In the heart of Africa, the race for strategic minerals is in full swing along the “Copper Belt,” stretching from Zambia to the Democratic Republic of the Congo (DRC). This region stands as one of the most coveted areas globally due to its abundant resources, attracting major powers vying for a slice of the pie.
The competition for strategic minerals is fierce on the continent, with Zambia and the DRC boasting vast reserves of copper and cobalt, vital components for powering the world’s electric batteries. It is no surprise, then, that numerous stakeholders are clamoring to export these precious minerals.
On one front, China is strategically positioning itself, focusing on the East African coastline as an outlet for these minerals. Back in the 1970s, Beijing laid down a railway line connecting Zambia to the port of Dar es Salaam in Tanzania, a route now in need of refurbishment. This project took center stage during the visit of the Zambian president to China last September.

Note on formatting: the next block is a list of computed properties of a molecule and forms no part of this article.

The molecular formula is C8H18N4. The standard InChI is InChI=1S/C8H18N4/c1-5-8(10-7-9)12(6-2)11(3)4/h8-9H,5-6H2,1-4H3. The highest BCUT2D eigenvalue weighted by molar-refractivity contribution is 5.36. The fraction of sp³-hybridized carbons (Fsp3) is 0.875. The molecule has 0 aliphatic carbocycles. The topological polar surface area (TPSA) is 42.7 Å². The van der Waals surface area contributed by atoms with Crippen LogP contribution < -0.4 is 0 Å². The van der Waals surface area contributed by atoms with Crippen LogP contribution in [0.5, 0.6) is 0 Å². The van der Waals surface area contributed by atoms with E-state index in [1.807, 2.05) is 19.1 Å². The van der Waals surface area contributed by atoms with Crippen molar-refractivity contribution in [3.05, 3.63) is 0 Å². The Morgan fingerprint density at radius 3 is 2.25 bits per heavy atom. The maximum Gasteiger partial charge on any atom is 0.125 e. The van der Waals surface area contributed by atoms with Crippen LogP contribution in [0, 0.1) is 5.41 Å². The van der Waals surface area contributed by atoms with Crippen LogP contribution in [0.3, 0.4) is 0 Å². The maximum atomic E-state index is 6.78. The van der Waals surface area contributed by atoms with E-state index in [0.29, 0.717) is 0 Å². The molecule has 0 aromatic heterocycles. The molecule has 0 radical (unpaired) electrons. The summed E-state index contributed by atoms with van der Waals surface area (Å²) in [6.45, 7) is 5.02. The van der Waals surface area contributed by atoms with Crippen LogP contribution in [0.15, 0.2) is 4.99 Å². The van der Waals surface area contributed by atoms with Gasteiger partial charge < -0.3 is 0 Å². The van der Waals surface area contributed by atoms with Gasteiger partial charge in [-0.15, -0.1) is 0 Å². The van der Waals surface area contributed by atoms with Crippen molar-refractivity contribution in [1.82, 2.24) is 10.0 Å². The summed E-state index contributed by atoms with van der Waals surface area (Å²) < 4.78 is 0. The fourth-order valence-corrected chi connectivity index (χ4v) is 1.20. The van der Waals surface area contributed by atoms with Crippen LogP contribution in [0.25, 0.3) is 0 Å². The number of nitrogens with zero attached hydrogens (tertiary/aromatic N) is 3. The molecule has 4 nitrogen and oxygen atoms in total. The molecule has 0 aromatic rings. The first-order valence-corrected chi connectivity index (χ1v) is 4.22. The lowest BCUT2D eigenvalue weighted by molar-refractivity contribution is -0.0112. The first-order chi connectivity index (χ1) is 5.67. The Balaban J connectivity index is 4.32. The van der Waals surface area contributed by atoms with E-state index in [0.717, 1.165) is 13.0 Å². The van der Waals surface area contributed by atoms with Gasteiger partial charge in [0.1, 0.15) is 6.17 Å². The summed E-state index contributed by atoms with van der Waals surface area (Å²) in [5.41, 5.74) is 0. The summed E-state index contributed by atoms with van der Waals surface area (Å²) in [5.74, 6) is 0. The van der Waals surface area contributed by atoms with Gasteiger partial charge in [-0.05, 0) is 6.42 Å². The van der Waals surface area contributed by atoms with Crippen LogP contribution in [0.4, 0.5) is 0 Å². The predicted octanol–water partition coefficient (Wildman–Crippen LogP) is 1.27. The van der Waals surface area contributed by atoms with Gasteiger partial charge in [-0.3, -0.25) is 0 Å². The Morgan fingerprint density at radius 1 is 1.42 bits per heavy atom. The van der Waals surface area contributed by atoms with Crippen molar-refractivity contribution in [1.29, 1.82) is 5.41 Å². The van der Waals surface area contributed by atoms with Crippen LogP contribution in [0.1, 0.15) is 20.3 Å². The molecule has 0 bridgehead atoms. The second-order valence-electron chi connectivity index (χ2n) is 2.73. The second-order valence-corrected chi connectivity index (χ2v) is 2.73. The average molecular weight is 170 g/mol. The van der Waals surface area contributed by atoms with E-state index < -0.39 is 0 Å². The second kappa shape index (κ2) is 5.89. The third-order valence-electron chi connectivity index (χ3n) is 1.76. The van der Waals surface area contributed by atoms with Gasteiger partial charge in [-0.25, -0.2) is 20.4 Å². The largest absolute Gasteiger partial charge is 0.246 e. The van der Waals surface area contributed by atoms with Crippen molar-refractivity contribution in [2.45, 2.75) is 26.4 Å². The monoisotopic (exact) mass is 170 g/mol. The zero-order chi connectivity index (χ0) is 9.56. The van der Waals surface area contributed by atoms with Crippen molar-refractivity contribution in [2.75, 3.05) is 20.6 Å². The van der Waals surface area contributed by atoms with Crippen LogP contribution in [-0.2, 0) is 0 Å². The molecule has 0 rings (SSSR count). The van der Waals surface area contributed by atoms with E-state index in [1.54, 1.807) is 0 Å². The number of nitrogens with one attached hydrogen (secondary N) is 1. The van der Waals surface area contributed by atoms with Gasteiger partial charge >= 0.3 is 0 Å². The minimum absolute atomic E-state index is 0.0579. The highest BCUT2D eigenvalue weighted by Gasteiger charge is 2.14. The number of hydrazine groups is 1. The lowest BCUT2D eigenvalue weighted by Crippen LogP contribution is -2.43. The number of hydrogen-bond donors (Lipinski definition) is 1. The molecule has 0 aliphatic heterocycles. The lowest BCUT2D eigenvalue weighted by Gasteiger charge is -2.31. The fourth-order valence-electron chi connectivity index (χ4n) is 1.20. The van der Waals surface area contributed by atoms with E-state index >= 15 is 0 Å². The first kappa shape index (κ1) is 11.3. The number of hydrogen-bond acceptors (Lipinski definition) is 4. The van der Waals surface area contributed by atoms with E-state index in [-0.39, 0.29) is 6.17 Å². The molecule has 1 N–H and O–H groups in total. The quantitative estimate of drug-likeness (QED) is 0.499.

This week, the Chinese government has entrusted a state-owned company with the task of negotiating a new concession for the railway line. The primary objective is to transport minerals to the port of Dar es Salaam in Tanzania, a venture that pits China against another formidable player: the United States, which is intent on exerting its influence in the region.
On the other front, along the West African coast, both Americans and Europeans are working diligently to initiate the “Lobito Corridor.” The goal is to connect mineral-rich regions to the port of Angola. The United States is determined to move swiftly and is not concealing its intentions. Washington is steadfast in its mission to challenge China’s dominance in the region.
The competition for access to these strategic minerals in the Copper Belt exemplifies the intricate geopolitical maneuvering and economic interests at play in Africa. As the world’s appetite for electric vehicles and renewable energy sources grows, the significance of securing a foothold in this resource-rich region becomes increasingly apparent. In this high-stakes race, the future of global mineral supply chains and the balance of power in the global economy hang in the balance.